• Scottish Federation of Housing Associations
Tenure For all councils Additional tenure information if not supplied by council. Information only partial. Came from original heat map dataset. Does not include Council Housing.
  • National BEIS data
In the fuel poverty analysis to estimate energy bills at Data Zone level, together with heat demand data. For councils for which a fuel poverty analysis is undertaken The good thing about BEIS data is that it is real consumption rather than modelled energy consumption, which we know can differ substantially. The electricity consumption per meter, however, should not be confused with household level consumption as some properties will have more than one meter. An adjustment of the BEIS data to contain average consumption per household would be a major improvement. The BEIS data is already used to scale the domestic heat demand estimates in the Scotland heat map. It is noted that the BEIS consumption data only covers gas and electricity (although these are the dominant fuel types for most of the pilot areas). It is also only available down to a data zone level rather than for individual buildings.
  • Non-domestic EPC
EPC rating, age, fuel and architype where it didn't exist elsewhere. For all councils Most of the time non-domestic EPC data did not exist anywhere else
  • Listed buildings Scotland
Constraints For some councils Highlight properties that may be constrained on works to be done
  • Conservation areas Scotland
Constraints For some councils Highlight properties that may be constrained on works to be done
  • Gardens and designated landscapes
Constraints For some councils Highlight properties that may be constrained on works to be done
  • Scheduled monuments
Constraints For some councils Highlight properties that may be constrained on works to be done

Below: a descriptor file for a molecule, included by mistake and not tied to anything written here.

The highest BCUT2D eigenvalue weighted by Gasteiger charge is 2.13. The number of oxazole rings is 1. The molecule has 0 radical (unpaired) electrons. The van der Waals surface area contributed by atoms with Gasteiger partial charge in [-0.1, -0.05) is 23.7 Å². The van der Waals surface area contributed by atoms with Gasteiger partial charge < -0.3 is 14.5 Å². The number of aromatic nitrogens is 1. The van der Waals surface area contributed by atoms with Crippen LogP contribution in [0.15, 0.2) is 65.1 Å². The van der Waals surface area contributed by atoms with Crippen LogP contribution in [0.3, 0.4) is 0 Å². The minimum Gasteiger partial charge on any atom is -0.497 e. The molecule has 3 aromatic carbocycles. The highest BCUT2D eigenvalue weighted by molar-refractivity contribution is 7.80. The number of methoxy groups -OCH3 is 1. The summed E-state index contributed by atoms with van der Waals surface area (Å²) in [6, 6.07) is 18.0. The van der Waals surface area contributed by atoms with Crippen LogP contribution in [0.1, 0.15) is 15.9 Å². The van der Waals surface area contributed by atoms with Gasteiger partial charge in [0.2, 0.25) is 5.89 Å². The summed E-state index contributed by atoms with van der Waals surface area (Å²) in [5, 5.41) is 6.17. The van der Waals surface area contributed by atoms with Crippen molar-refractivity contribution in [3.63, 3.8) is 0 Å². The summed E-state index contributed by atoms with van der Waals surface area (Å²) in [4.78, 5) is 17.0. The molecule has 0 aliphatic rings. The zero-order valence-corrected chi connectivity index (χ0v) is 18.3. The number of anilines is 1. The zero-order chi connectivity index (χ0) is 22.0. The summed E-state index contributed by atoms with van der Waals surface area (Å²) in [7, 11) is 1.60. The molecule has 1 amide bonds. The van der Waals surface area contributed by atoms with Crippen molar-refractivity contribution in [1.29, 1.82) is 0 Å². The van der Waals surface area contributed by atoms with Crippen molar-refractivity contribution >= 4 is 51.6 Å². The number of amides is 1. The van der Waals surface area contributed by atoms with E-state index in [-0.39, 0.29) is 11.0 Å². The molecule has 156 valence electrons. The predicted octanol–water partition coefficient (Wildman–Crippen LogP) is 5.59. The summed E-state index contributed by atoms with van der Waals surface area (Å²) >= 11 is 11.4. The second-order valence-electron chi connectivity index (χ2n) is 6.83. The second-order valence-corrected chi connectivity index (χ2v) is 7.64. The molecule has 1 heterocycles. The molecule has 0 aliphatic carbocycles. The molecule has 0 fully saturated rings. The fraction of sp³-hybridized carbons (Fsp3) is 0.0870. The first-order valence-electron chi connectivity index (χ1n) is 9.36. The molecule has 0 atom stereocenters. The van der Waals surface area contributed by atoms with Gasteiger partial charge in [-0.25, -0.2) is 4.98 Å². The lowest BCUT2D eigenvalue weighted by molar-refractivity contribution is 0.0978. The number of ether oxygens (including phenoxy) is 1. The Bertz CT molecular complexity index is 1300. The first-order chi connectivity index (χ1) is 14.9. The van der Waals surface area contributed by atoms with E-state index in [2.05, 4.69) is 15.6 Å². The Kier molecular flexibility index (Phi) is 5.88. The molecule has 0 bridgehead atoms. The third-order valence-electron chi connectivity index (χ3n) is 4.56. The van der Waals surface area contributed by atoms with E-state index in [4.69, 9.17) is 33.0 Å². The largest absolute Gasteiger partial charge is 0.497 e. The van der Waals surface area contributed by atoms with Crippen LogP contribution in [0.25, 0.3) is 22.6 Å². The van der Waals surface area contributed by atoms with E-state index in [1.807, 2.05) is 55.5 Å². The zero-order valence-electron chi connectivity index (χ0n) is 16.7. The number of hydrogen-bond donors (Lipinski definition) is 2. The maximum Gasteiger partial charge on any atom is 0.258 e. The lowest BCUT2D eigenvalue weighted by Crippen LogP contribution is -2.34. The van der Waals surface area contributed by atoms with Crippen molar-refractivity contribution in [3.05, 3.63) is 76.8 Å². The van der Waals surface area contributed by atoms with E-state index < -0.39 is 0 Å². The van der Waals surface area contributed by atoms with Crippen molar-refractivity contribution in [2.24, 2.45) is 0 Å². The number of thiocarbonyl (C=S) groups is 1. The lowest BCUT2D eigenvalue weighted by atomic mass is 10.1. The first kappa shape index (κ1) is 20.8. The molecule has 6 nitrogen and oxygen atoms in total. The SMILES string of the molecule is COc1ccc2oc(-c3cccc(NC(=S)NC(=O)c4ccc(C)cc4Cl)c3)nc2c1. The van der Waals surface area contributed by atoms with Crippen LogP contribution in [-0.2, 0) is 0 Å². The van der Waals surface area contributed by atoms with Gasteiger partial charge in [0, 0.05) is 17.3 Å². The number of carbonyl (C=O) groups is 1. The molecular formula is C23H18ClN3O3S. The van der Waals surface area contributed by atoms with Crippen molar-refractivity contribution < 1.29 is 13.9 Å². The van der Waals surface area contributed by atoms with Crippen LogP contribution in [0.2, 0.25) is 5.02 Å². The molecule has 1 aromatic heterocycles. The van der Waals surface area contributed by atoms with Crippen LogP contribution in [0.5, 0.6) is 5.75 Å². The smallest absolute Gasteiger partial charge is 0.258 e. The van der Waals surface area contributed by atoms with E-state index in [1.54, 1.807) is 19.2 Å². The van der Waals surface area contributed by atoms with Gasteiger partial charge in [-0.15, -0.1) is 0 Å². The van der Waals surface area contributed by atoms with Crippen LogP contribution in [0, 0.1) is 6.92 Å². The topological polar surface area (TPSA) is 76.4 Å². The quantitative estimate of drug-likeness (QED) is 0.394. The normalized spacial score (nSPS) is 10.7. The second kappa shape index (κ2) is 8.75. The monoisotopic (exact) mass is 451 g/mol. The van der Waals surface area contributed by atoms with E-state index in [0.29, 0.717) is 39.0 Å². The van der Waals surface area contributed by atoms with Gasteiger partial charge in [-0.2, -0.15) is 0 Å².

• Ancient woodland
Constraints For some councils Highlight properties that may be constrained on works to be done
  • Census 2011 data
Using the Census geo-demographic area classifications for raking Data Zones that are more likely to be 'able to pay' than others. For all councils This data is domestic only. It is getting more dated per year, as the Census is only repeated every ten years and the last one stems from 2011. Census data does hold information on heating type. Alternatively, Mosaic data from Experian could be purchased (though some of the relative Mosaic data is based on census data), with the drawback of it being another cost to the project. Used for sense check only.
  • Scottish Index of Multiple Deprivation
Using the SIMD income deprivation (together with fuel poverty and Council Tax Banding A-C at Data Zone level) for ranking areas suitable for domestic area-based granting schemes (i.e. HEEPS:ABS) For all councils From the SIMD, the income domain, rather than the overall index, is the more useful one recommending areas for area-based schemes. The housing domain of the SIMD is currently not very relevant to LHEES production, as it is based on overcrowding and central heating data, not energy efficiency. Unable to feed in to weighted spatial unless another indicator of deprivation is sourced.
  • Special protection area
Constraints For some councils Highlight properties that may be constrained on works to be done.
  • District heat networks
To identify if there were current DHN. For some councils Important when looking at other district heating options, options to consider expanding the current networks or improving on them. This came from the Scotland Heat Map or local authority.